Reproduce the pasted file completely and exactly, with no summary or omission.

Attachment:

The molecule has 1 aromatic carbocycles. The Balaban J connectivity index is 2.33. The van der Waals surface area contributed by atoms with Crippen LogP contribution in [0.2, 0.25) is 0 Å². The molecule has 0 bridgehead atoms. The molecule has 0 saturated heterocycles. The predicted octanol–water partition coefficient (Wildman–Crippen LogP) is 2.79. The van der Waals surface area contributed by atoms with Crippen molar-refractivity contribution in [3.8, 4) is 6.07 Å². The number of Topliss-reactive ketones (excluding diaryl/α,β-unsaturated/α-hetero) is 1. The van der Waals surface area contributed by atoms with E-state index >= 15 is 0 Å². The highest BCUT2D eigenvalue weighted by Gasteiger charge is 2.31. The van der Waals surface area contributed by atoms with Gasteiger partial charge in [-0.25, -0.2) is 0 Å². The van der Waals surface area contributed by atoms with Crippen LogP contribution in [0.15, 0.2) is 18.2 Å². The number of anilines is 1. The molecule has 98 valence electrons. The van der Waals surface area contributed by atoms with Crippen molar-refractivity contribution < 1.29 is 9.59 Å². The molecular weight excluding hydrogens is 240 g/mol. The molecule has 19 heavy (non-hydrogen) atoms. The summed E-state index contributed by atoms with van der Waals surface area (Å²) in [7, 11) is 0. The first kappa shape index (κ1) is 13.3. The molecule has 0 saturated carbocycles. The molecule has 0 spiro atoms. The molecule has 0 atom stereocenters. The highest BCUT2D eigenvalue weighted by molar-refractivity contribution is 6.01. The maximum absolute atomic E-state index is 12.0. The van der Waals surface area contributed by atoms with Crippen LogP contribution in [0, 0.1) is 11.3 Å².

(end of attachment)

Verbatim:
The molecule has 1 aromatic carbocycles. The Balaban J connectivity index is 2.33. The van der Waals surface area contributed by atoms with Crippen LogP contribution in [0.2, 0.25) is 0 Å². The molecule has 0 bridgehead atoms. The molecule has 0 saturated heterocycles. The predicted octanol–water partition coefficient (Wildman–Crippen LogP) is 2.79. The van der Waals surface area contributed by atoms with Crippen molar-refractivity contribution in [3.8, 4) is 6.07 Å². The number of Topliss-reactive ketones (excluding diaryl/α,β-unsaturated/α-hetero) is 1. The van der Waals surface area contributed by atoms with E-state index >= 15 is 0 Å². The highest BCUT2D eigenvalue weighted by Gasteiger charge is 2.31. The van der Waals surface area contributed by atoms with Gasteiger partial charge in [-0.25, -0.2) is 0 Å². The van der Waals surface area contributed by atoms with Crippen LogP contribution in [0.15, 0.2) is 18.2 Å². The number of anilines is 1. The molecule has 98 valence electrons. The van der Waals surface area contributed by atoms with Crippen molar-refractivity contribution < 1.29 is 9.59 Å². The molecular weight excluding hydrogens is 240 g/mol. The molecule has 19 heavy (non-hydrogen) atoms. The summed E-state index contributed by atoms with van der Waals surface area (Å²) in [7, 11) is 0. The first kappa shape index (κ1) is 13.3. The molecule has 0 saturated carbocycles. The molecule has 0 spiro atoms. The molecule has 0 atom stereocenters. The highest BCUT2D eigenvalue weighted by molar-refractivity contribution is 6.01. The maximum absolute atomic E-state index is 12.0. The van der Waals surface area contributed by atoms with Crippen LogP contribution in [0, 0.1) is 11.3 Å².